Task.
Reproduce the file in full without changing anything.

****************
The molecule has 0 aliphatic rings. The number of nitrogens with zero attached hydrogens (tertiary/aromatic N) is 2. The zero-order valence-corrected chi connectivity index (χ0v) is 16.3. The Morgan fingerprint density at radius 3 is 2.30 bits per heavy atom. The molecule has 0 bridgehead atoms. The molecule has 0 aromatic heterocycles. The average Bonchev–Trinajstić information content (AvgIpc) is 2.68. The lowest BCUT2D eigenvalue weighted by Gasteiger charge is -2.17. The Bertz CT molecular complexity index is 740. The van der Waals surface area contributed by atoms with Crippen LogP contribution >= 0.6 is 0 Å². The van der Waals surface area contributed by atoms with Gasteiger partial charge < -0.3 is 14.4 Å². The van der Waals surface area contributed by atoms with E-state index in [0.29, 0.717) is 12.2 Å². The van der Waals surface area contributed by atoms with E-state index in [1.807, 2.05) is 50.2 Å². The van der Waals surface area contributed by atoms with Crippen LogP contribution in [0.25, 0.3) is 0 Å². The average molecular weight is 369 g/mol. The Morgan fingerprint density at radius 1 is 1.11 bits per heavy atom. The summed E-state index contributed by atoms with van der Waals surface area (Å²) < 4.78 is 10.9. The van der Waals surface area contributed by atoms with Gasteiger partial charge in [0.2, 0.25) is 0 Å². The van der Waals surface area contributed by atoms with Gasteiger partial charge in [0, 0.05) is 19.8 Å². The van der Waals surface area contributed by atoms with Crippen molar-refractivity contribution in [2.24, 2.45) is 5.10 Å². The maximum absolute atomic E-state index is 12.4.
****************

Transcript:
The molecule has 0 aliphatic rings. The number of nitrogens with zero attached hydrogens (tertiary/aromatic N) is 2. The zero-order valence-corrected chi connectivity index (χ0v) is 16.3. The Morgan fingerprint density at radius 3 is 2.30 bits per heavy atom. The molecule has 0 bridgehead atoms. The molecule has 0 aromatic heterocycles. The average Bonchev–Trinajstić information content (AvgIpc) is 2.68. The lowest BCUT2D eigenvalue weighted by Gasteiger charge is -2.17. The Bertz CT molecular complexity index is 740. The van der Waals surface area contributed by atoms with Crippen LogP contribution >= 0.6 is 0 Å². The van der Waals surface area contributed by atoms with Gasteiger partial charge < -0.3 is 14.4 Å². The van der Waals surface area contributed by atoms with E-state index in [0.29, 0.717) is 12.2 Å². The van der Waals surface area contributed by atoms with E-state index in [1.807, 2.05) is 50.2 Å². The van der Waals surface area contributed by atoms with Crippen LogP contribution in [0.25, 0.3) is 0 Å². The average molecular weight is 369 g/mol. The Morgan fingerprint density at radius 1 is 1.11 bits per heavy atom. The summed E-state index contributed by atoms with van der Waals surface area (Å²) < 4.78 is 10.9. The van der Waals surface area contributed by atoms with Gasteiger partial charge in [0.2, 0.25) is 0 Å². The van der Waals surface area contributed by atoms with Gasteiger partial charge in [0, 0.05) is 19.8 Å². The van der Waals surface area contributed by atoms with Crippen molar-refractivity contribution in [2.24, 2.45) is 5.10 Å². The maximum absolute atomic E-state index is 12.4.